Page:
Not only does PayU itself have a large network of its own services, but a relationship between PayU and Remitly could pave the way for partnerships with others. PayU is one of the more prolific investors in fintech startups, for example also pouring hundreds of millions into Kreditech, which focuses on online loans and financing at the point of sale.
“This substantial investment in Remitly follows our recent $100 million-plus individual investments in Kreditech and Citrus Pay, and demonstrates our commitment to becoming a leading corporate venture capital investor in fintech,” said Laurent le Moal, PayU CEO. “We are looking forward to working with Remitly to develop more products and services that can benefit customers in high growth markets around the globe.” LeMoal is also joining Remitly’s board with this investment.
One area, however, where Remitly isn’t likely to move soon is using cryptocurrencies or the blockchain. Money transfers is one area that we’ve seen start to emerge as possible applications for the new technology, and PayU has even invested in Coins, one of the startups working on building a business in this area.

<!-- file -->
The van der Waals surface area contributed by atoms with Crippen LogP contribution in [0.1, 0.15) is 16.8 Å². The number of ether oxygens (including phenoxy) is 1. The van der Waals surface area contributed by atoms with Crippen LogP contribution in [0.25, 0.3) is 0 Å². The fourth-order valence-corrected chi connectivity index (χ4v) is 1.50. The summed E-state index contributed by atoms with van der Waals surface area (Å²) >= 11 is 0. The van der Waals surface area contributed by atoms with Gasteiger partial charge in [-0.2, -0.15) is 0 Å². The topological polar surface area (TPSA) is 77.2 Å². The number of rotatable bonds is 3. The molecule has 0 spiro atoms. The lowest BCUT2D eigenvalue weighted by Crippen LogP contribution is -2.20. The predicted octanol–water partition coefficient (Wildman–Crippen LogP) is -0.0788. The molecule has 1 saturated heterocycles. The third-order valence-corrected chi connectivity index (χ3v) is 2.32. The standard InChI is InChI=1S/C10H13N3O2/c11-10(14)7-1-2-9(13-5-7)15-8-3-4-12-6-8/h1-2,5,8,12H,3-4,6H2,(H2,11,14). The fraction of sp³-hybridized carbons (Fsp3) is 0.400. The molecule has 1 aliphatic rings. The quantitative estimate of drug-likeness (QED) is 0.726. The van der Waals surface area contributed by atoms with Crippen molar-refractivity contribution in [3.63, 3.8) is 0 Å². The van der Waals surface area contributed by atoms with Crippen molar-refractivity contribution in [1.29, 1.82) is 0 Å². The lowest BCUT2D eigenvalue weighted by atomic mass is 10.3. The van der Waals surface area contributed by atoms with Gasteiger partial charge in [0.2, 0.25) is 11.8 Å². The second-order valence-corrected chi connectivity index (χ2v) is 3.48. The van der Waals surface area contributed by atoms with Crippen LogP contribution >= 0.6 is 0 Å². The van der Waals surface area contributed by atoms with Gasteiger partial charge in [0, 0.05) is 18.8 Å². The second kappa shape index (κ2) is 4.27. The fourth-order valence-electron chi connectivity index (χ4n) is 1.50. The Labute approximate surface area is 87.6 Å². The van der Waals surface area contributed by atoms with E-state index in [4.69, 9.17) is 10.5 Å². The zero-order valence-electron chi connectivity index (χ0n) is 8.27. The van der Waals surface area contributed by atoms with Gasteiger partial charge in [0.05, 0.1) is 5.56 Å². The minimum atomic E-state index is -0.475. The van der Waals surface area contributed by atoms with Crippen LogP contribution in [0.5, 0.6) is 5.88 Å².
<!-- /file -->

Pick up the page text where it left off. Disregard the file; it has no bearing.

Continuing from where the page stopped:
“We follow crypto trends closely but at this time don’t see it solving our customer’s pain points as they send money around the globe,” Oppenheimer said. “At the end of the day, it’s all about the customers and their needs and we’re not seeing a demand for bitcoin right now.”
Whether it’s by bitcoin or other method, the larger trend remains that remittances, delivered to mobile phones at the receiving end, are shaping up to be a useful and increasingly powerful proxy for bank accounts and payment cards for many of the so-called “unbanked” of the world, giving them access to funds and services that they might not otherwise be able to get and use.
That trend means that Remitly and its peers are giving incumbents like Western Union a run for their money.
“I think that the offline cash based segment still accounts for the vast majority of remittances,” said Oppenheimer, “but it is shrinking and it will consolidate to digital remittance companies that provide the best customer experience.”